The Oval
The British summer ensured Australia have not completed either of their two group matches in the Champions Trophy. Reuters

Australia were agonisingly denied victory in their Champions Trophy group clash with Bangladesh to leave both side's progress to the semi-finals hanging by a thread at The Oval. Rain affected a match in the tournament for the third time in five games to leave England and New Zealand as the favourites to progress from Group A.

Chasing 183 to win, Australia were comfortably inside the Duckworth-Lewis target at 83 for 1 when the heavens opened 24 balls short of the 20 overs required to constitute a game. Had the match resumed the Tigers would have needed at least three wickets in four overs to snatch victory from the jaws of almost certain defeat.

A break in the inclement conditions did raise hopes of a resumption but in the time it took for the covers to be cleared and the umpires to agree the game could restart, the rain returned much to the frustration of both sides. Play was eventually abandoned at 9:18pm but by that time the ground had emptied and hope of a resumption had all-but ended.

The no result ensures Australia are yet to complete either of their group games - after a washout against New Zealand at Edgbaston - and now must beat England on Saturday [10 June] upon their return to Birmingham to stand any chance of qualifying for the last four. Bangladesh's hopes of progressing are similarly bleak ahead of the their final match against the Kiwis in Cardiff.

England will guarentee a semi-final place should they beat New Zealand on Tuesday [6 June] yet the game in the Welsh capital - which hosted the Champions League football final over the weekend - is also expected to be a victim of rain. The inclement British summer also affected India's win over Pakistan in Birmingham which the defending champions won by 124 runs by D/L.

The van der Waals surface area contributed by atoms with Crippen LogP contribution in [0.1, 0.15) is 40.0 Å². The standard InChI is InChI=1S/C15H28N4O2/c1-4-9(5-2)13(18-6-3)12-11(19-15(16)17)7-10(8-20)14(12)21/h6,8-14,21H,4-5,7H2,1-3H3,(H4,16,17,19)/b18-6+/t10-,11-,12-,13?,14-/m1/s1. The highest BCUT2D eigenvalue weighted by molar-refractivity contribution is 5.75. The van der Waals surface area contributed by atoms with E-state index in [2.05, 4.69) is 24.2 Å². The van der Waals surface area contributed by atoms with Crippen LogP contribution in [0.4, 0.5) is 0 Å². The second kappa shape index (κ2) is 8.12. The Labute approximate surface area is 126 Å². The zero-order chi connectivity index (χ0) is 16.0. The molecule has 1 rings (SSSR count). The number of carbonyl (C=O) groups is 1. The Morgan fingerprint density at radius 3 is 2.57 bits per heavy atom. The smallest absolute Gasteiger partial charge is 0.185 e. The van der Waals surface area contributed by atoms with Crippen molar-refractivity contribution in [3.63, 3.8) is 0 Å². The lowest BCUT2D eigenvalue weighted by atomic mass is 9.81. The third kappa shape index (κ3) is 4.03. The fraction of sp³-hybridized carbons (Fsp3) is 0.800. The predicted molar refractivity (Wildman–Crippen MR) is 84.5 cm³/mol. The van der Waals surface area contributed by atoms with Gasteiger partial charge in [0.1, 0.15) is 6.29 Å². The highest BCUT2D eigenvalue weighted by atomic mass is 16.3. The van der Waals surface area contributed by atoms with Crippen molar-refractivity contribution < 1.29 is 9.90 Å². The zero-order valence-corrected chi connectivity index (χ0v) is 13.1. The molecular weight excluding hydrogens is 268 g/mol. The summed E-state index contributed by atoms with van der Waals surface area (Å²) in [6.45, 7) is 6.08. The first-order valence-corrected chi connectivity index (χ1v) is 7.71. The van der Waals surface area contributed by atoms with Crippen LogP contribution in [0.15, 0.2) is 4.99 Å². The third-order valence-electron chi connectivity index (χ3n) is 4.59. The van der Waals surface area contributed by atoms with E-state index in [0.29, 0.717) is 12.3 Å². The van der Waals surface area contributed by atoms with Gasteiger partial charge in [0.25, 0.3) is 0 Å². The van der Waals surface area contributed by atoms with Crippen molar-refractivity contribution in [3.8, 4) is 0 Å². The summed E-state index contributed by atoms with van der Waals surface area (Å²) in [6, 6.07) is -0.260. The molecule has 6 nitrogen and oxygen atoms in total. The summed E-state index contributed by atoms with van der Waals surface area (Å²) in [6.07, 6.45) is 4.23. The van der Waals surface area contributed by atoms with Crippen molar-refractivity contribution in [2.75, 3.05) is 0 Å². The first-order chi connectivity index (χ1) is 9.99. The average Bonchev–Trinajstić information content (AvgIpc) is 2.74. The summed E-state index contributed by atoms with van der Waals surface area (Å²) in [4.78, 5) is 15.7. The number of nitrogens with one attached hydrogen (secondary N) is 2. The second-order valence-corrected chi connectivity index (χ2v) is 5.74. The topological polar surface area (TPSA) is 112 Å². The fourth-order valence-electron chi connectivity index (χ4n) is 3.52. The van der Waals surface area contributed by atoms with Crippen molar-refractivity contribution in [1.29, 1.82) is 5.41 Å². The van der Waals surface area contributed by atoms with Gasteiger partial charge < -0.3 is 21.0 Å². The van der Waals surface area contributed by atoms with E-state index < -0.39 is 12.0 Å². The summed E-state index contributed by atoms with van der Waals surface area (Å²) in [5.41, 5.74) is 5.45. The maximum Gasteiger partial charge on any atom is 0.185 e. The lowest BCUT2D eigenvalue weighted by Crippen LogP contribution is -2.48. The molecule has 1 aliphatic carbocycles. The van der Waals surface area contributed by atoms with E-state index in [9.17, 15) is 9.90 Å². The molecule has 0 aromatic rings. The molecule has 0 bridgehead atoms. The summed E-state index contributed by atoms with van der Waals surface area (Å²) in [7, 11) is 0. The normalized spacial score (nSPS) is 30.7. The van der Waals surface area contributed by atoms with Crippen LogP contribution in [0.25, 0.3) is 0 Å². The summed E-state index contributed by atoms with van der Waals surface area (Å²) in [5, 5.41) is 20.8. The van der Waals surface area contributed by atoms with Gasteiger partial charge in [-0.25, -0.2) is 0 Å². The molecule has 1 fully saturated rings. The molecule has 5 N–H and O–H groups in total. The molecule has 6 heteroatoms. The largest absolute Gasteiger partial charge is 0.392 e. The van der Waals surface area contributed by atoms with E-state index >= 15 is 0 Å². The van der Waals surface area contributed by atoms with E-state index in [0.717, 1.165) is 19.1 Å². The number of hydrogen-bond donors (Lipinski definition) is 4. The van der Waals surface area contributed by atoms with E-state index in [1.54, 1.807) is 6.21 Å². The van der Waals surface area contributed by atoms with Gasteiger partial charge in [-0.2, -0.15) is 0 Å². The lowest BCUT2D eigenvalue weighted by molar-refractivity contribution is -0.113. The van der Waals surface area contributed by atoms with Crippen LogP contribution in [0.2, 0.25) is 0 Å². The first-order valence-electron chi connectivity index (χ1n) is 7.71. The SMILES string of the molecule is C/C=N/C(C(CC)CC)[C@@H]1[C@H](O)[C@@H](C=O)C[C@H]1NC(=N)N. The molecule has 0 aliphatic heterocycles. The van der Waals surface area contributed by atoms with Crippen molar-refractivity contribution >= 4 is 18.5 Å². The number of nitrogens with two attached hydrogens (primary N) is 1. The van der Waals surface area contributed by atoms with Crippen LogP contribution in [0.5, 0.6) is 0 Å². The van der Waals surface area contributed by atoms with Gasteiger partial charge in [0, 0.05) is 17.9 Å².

Tamim Iqbal
Iqbal produced another sublime knock but ran out of partners. Reuters

With so much of the tournament lost to rain, it is increasingly curious that the International Cricket Council have not included a reserve day for either of the semi-finals on 14 and 15 June. In the event either match is washed out, the nation who qualified top of their group will progress to the final back at The Oval on 18 June. The ICC have however inserted a revere day for the climax to the tournament in the capital.

The first major sporting event in London since the terror attacks in London Bridge and Borough Market in which seven people were killed had initially threatened to give the tournament the kick-start it badly needed as The Oval was awash with colour and vibrancy. The Bangladeshi fans were making much of the noise as green and red dominated the 24,500 capacity crowd, yet their team could il-afford to come up short again with an early exit with a game to spare a possible fate.

Mitchell Starc
Starc took four wickets but it was in vein for winless Australia. Reuters

Much like he had in defeat to England, Tamim Iqbal provided those supporters with plenty to shout about with 95 from 114 balls including three sumptuous sixes. He was denied successive centuries in the Champions Trophy - a feat achieved by just seven others players - when he top edged Michell Starc for Josh Hazlewood to catch at long leg.

Bangladesh were already six down by that stage but it sparked an outstanding run of four wickets in nine balls for the Australian left-armer. Mashrafe Mortaza [0], Rubel Hossain [0] and Mehedi Hasan Miraz [14] were subsequently all castled during a devastating spell of fast bowling as The Tigers were bowled out for a paltry 182 with 5.3 overs of their innings remaining.

Bangladesh fans
Bangladesh's supporters lent plenty of colour to a match which ultimately ended in disappointment. Reuters

Knowing that rain was incoming in south London Australia began their chase in spritely fashion. Aaron Finch [19] hit three fours before he was trapped lbw by Hossain, having put on 45 with David Warner. The opener went to 40 and Steven Smith to 22 when with four overs remaining until they reached the elusive 20, the rain arrived.

There was brief hope after a 55 minute delay that play may restart, with the second innings reduced to 43 overs, but by the time the ground staff had worked tirelessly to remove the covers the rain returned and with it the inevitability of a second no result in as many matches for Australia.